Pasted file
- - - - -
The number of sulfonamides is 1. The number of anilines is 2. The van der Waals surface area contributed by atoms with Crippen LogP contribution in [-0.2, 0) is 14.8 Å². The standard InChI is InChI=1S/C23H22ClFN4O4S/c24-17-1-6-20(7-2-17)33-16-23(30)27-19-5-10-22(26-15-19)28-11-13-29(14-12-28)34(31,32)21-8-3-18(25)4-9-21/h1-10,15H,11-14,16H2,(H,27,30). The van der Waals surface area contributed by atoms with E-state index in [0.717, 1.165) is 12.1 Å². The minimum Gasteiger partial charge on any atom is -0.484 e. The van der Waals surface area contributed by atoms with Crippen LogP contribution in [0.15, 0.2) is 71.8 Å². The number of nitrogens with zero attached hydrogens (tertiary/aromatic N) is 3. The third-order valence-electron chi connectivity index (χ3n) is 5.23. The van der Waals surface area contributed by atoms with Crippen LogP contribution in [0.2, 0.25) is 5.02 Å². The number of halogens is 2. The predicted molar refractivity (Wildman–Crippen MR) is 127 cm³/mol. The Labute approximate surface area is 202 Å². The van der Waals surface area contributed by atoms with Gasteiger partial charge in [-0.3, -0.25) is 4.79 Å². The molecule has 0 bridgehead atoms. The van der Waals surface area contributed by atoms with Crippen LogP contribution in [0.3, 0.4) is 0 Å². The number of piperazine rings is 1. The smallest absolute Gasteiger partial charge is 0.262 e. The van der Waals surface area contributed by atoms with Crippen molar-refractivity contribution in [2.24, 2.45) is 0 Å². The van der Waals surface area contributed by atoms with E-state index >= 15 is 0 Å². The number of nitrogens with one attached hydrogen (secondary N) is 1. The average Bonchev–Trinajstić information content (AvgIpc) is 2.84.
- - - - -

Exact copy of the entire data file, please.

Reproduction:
The number of sulfonamides is 1. The number of anilines is 2. The van der Waals surface area contributed by atoms with Crippen LogP contribution in [-0.2, 0) is 14.8 Å². The standard InChI is InChI=1S/C23H22ClFN4O4S/c24-17-1-6-20(7-2-17)33-16-23(30)27-19-5-10-22(26-15-19)28-11-13-29(14-12-28)34(31,32)21-8-3-18(25)4-9-21/h1-10,15H,11-14,16H2,(H,27,30). The van der Waals surface area contributed by atoms with E-state index in [0.717, 1.165) is 12.1 Å². The minimum Gasteiger partial charge on any atom is -0.484 e. The van der Waals surface area contributed by atoms with Crippen LogP contribution in [0.15, 0.2) is 71.8 Å². The number of nitrogens with zero attached hydrogens (tertiary/aromatic N) is 3. The third-order valence-electron chi connectivity index (χ3n) is 5.23. The van der Waals surface area contributed by atoms with Crippen LogP contribution in [0.2, 0.25) is 5.02 Å². The number of halogens is 2. The predicted molar refractivity (Wildman–Crippen MR) is 127 cm³/mol. The Labute approximate surface area is 202 Å². The van der Waals surface area contributed by atoms with Gasteiger partial charge in [-0.3, -0.25) is 4.79 Å². The molecule has 0 bridgehead atoms. The van der Waals surface area contributed by atoms with Crippen LogP contribution in [0.3, 0.4) is 0 Å². The number of piperazine rings is 1. The smallest absolute Gasteiger partial charge is 0.262 e. The van der Waals surface area contributed by atoms with Crippen molar-refractivity contribution in [2.24, 2.45) is 0 Å². The van der Waals surface area contributed by atoms with E-state index >= 15 is 0 Å². The number of nitrogens with one attached hydrogen (secondary N) is 1. The average Bonchev–Trinajstić information content (AvgIpc) is 2.84.